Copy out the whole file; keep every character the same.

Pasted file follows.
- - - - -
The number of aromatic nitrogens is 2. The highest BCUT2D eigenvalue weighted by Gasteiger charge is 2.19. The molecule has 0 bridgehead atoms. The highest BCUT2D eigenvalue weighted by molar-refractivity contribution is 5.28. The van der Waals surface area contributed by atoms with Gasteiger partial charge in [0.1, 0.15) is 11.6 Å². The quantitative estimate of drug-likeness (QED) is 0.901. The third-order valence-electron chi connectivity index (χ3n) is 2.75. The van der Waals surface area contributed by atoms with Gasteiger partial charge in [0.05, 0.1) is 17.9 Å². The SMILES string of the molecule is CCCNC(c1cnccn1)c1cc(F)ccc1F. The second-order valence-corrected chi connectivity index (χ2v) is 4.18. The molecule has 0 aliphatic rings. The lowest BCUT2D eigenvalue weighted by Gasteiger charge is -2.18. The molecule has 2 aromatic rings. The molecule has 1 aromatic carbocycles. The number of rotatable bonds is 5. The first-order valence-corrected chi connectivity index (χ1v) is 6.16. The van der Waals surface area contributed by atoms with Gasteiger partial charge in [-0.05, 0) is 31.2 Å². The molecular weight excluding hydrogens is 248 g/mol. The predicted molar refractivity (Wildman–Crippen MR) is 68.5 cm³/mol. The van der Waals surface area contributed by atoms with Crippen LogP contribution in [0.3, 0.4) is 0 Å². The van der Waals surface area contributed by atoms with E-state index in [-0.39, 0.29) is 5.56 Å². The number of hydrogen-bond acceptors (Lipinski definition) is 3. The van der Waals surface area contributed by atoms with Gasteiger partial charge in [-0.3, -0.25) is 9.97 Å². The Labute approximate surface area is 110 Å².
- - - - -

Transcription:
The number of aromatic nitrogens is 2. The highest BCUT2D eigenvalue weighted by Gasteiger charge is 2.19. The molecule has 0 bridgehead atoms. The highest BCUT2D eigenvalue weighted by molar-refractivity contribution is 5.28. The van der Waals surface area contributed by atoms with Gasteiger partial charge in [0.1, 0.15) is 11.6 Å². The quantitative estimate of drug-likeness (QED) is 0.901. The third-order valence-electron chi connectivity index (χ3n) is 2.75. The van der Waals surface area contributed by atoms with Gasteiger partial charge in [0.05, 0.1) is 17.9 Å². The SMILES string of the molecule is CCCNC(c1cnccn1)c1cc(F)ccc1F. The second-order valence-corrected chi connectivity index (χ2v) is 4.18. The molecule has 0 aliphatic rings. The lowest BCUT2D eigenvalue weighted by Gasteiger charge is -2.18. The molecule has 2 aromatic rings. The molecule has 1 aromatic carbocycles. The number of rotatable bonds is 5. The first-order valence-corrected chi connectivity index (χ1v) is 6.16. The van der Waals surface area contributed by atoms with Gasteiger partial charge in [-0.05, 0) is 31.2 Å². The molecular weight excluding hydrogens is 248 g/mol. The predicted molar refractivity (Wildman–Crippen MR) is 68.5 cm³/mol. The van der Waals surface area contributed by atoms with Crippen LogP contribution in [0.3, 0.4) is 0 Å². The van der Waals surface area contributed by atoms with E-state index in [-0.39, 0.29) is 5.56 Å². The number of hydrogen-bond acceptors (Lipinski definition) is 3. The van der Waals surface area contributed by atoms with Gasteiger partial charge in [-0.3, -0.25) is 9.97 Å². The Labute approximate surface area is 110 Å².